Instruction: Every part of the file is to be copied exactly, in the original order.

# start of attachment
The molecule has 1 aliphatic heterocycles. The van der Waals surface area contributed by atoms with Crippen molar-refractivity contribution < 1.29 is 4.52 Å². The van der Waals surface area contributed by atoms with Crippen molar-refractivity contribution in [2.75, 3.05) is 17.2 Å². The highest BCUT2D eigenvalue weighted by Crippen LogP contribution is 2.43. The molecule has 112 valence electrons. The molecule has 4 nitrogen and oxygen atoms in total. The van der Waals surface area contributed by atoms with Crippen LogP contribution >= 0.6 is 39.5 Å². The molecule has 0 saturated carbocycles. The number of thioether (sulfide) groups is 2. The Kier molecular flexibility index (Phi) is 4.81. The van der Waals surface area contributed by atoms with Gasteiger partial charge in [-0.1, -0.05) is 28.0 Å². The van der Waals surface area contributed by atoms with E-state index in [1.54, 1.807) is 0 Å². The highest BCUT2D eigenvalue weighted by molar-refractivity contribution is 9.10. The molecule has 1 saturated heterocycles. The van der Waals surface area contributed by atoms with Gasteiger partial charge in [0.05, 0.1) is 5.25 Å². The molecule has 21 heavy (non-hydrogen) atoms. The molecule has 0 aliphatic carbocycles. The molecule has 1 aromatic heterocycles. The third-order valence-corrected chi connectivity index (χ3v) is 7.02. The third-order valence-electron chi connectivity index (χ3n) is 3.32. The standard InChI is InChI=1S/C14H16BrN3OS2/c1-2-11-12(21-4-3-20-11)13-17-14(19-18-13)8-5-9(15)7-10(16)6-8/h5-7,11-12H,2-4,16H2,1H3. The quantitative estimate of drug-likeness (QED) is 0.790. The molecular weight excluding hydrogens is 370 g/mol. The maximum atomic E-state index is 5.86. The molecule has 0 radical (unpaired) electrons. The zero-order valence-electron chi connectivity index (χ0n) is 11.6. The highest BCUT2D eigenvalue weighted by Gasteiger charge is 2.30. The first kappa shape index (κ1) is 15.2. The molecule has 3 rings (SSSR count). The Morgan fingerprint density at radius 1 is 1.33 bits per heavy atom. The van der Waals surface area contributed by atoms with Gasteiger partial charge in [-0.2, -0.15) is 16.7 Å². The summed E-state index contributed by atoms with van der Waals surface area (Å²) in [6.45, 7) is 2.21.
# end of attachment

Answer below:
The molecule has 1 aliphatic heterocycles. The van der Waals surface area contributed by atoms with Crippen molar-refractivity contribution < 1.29 is 4.52 Å². The van der Waals surface area contributed by atoms with Crippen molar-refractivity contribution in [2.75, 3.05) is 17.2 Å². The highest BCUT2D eigenvalue weighted by Crippen LogP contribution is 2.43. The molecule has 112 valence electrons. The molecule has 4 nitrogen and oxygen atoms in total. The van der Waals surface area contributed by atoms with Crippen LogP contribution >= 0.6 is 39.5 Å². The molecule has 0 saturated carbocycles. The number of thioether (sulfide) groups is 2. The Kier molecular flexibility index (Phi) is 4.81. The van der Waals surface area contributed by atoms with Gasteiger partial charge in [-0.1, -0.05) is 28.0 Å². The van der Waals surface area contributed by atoms with E-state index in [1.54, 1.807) is 0 Å². The highest BCUT2D eigenvalue weighted by molar-refractivity contribution is 9.10. The molecule has 1 saturated heterocycles. The van der Waals surface area contributed by atoms with Gasteiger partial charge in [0.05, 0.1) is 5.25 Å². The molecule has 21 heavy (non-hydrogen) atoms. The molecule has 0 aliphatic carbocycles. The molecule has 1 aromatic heterocycles. The third-order valence-corrected chi connectivity index (χ3v) is 7.02. The third-order valence-electron chi connectivity index (χ3n) is 3.32. The standard InChI is InChI=1S/C14H16BrN3OS2/c1-2-11-12(21-4-3-20-11)13-17-14(19-18-13)8-5-9(15)7-10(16)6-8/h5-7,11-12H,2-4,16H2,1H3. The quantitative estimate of drug-likeness (QED) is 0.790. The molecular weight excluding hydrogens is 370 g/mol. The maximum atomic E-state index is 5.86. The molecule has 0 radical (unpaired) electrons. The zero-order valence-electron chi connectivity index (χ0n) is 11.6. The highest BCUT2D eigenvalue weighted by Gasteiger charge is 2.30. The first kappa shape index (κ1) is 15.2. The molecule has 3 rings (SSSR count). The Morgan fingerprint density at radius 1 is 1.33 bits per heavy atom. The van der Waals surface area contributed by atoms with Gasteiger partial charge in [-0.2, -0.15) is 16.7 Å². The summed E-state index contributed by atoms with van der Waals surface area (Å²) in [6.45, 7) is 2.21.